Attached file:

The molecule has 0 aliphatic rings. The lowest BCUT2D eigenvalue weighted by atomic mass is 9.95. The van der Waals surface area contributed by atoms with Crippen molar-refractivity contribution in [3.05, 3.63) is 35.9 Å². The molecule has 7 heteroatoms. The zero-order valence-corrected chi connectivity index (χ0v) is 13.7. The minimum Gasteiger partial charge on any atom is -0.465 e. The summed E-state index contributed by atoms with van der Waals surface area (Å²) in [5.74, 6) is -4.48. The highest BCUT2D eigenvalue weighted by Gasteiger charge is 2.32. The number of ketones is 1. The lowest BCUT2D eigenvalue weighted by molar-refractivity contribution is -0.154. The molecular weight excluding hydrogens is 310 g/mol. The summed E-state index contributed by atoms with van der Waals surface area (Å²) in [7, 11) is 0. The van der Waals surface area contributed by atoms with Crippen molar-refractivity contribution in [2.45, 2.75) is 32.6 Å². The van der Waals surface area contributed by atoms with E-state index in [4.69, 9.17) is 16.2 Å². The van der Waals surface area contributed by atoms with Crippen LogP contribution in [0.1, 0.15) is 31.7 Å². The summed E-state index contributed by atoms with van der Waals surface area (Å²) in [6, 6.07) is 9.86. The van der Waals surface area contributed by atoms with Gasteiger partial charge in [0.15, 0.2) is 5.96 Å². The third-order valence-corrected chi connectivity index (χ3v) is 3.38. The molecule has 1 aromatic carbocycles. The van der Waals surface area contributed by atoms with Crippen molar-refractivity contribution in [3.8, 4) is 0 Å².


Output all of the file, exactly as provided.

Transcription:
The molecule has 0 aliphatic rings. The lowest BCUT2D eigenvalue weighted by atomic mass is 9.95. The van der Waals surface area contributed by atoms with Crippen molar-refractivity contribution in [3.05, 3.63) is 35.9 Å². The molecule has 7 heteroatoms. The zero-order valence-corrected chi connectivity index (χ0v) is 13.7. The minimum Gasteiger partial charge on any atom is -0.465 e. The summed E-state index contributed by atoms with van der Waals surface area (Å²) in [5.74, 6) is -4.48. The highest BCUT2D eigenvalue weighted by Gasteiger charge is 2.32. The number of ketones is 1. The lowest BCUT2D eigenvalue weighted by molar-refractivity contribution is -0.154. The molecular weight excluding hydrogens is 310 g/mol. The summed E-state index contributed by atoms with van der Waals surface area (Å²) in [7, 11) is 0. The van der Waals surface area contributed by atoms with Crippen molar-refractivity contribution in [2.45, 2.75) is 32.6 Å². The van der Waals surface area contributed by atoms with E-state index in [4.69, 9.17) is 16.2 Å². The van der Waals surface area contributed by atoms with Crippen LogP contribution in [0.1, 0.15) is 31.7 Å². The summed E-state index contributed by atoms with van der Waals surface area (Å²) in [6, 6.07) is 9.86. The van der Waals surface area contributed by atoms with Gasteiger partial charge in [0.15, 0.2) is 5.96 Å². The third-order valence-corrected chi connectivity index (χ3v) is 3.38. The molecule has 1 aromatic carbocycles. The van der Waals surface area contributed by atoms with Crippen molar-refractivity contribution in [3.8, 4) is 0 Å².